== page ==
Dallas — The poster on the Meyerson Symphony Center door for Thursday’s Dallas Symphony concert offered “Rachmaninoff plus Rachmaninoff.” This combination drew a packed house. However, you can’t help but wonder if as big a crowd would have assembled if the poster also stated which of his pieces were on the program.
This is because the two selections are the composer’s least played works—his fourth piano concerto and first symphony—and not without reason. Both are works that gave the composer lots of trouble and frequent rewrites didn’t seem to fix the troubles.
We think of Rachmaninoff as a 20th century composer because he was alive until 1943. However, because of this heavy touring schedule as a pianist to make ends meet, most of his compositions (except for six) were written before he fled the Soviet Union in 1918. This is the source of his reputation of being a composer of old-fashioned over-ripe romanticism. (Remember that 1918 was the year that Gustav Holst’s The Planets premiered.)
Rachmaninoff completed his Symphony No. 1 in 1894. This was the year that Massenet’s very romantic opera, Werther, premiered. In fact, it was critiqued as being shockingly revolutionary by going against the notion of what a symphony should be. Perhaps this was because the premiere was an unqualified disaster.
However, listening to the superb performance delivered by the Dallas Symphony under the inspired conducting of Hans Graf, this symphony fails to impress. For one thing, it lacks an earworm, a glorious and memorable melody. That is the hallmark of the composer’s most popular output. However craftfully his material is worked out, in the end, its banality is its undoing. That aside, Graf and the DSO gave the symphony an exceptionally fine reading, one that makes a good case for more frequent performances.
Rachmaninoff’s Piano Concerto No. 4 did not go quite as smoothly. It started off with the legendary pianist Garrick Ohlsson having some kind of communication with someone in the audience. Maybe they were using their cell phone or something, but it was odd. That said, Ohlsson is one the greats of our time and this performance upheld that reputation. He delivered a clean and precise, yet sensitively romantic, performance of this exceptionally difficult concerto.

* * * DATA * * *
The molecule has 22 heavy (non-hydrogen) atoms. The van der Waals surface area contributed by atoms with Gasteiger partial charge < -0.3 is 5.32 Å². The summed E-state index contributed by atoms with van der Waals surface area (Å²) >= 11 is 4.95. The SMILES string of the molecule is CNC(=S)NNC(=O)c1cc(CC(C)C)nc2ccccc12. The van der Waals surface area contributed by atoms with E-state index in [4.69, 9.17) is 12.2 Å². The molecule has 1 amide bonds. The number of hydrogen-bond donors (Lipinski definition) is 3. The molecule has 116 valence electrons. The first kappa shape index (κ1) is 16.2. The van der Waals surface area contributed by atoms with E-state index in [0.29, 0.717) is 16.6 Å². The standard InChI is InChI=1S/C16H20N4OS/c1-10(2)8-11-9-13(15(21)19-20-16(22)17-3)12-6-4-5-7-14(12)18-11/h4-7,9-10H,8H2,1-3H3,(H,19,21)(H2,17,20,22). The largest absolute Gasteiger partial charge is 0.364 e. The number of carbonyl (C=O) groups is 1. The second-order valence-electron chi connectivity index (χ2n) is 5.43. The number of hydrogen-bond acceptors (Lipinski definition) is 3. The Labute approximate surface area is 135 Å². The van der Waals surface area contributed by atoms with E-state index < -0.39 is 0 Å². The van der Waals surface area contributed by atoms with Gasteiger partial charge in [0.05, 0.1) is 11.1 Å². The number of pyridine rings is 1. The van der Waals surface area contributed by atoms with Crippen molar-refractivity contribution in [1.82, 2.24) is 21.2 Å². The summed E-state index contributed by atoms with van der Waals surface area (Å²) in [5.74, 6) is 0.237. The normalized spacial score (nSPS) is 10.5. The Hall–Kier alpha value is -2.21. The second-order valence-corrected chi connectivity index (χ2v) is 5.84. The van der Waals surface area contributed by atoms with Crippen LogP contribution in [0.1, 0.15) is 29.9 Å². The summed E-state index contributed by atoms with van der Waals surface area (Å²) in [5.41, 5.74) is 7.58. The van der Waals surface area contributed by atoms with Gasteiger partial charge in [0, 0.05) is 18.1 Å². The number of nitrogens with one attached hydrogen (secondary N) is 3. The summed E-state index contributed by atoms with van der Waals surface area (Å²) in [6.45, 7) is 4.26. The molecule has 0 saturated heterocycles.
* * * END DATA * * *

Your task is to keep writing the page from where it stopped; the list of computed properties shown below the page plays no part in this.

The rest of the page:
Part of its difficulty resulted from Rachmaninoff’s residence in New York and hearing the deliciously infectious elements of jazz. His study of the music of Scriabin and a familiarity with Bartók and Stravinsky also left an imprint. The composer struggled to include some so-called modernisms, to shake off the criticism of being old-fashioned. Thus, his chromaticism, the (freedom with the form and use of melodic units rather than his usual memorable melodies, left the pubic confused.
As such, the premiere in 1926 was not critically successful. The composer rewrote it in 1928 to another resounding thud.
In 1941, right before his death, Rachmaninoff rewrote the concerto again. He simplified the piano part by eliminating some of the folderol and cleaned up the rhythmic complexities in the finale and clarified the orchestration. This is the version being played on the DSO concerts. Still, the rhythmic complexity, harmonic freedom and the many abrupt changes in mood, make it a very difficult concerto to put together. It demands some significant rehearsal time—a rare commodity in today’s orchestral reality.
Graf did a fine job of following Ohlsson’s significant personal interpretational efforts, but another rehearsal or two would have sharpened up the critical communication this piece demands between conductor and soloist. However, as it was, it was as excellent, and as stylistically consistent a performance as you are likely to hear.
Graf is one of the best conductors working today, with impeccable stick technique and sound musical ideas. Every gesture is both expressive and necessary. In the loudest parts, his beat contracts, giving him maximal control, instead of the frantic waving we get from many other conductors. When the music changes, his pickup beats are in the mood of the music to follow. This is no doubt about how he wants it to be played and exactly when to start, yet he gives the players some room to bring their own personality to the score.
The combination of Graf and Ohlsson makes this a must-see event for fans of Rachmaninoff’s music. Add to that the rarity of performances of the two works on the program and some urgency to attend the few remaining performances.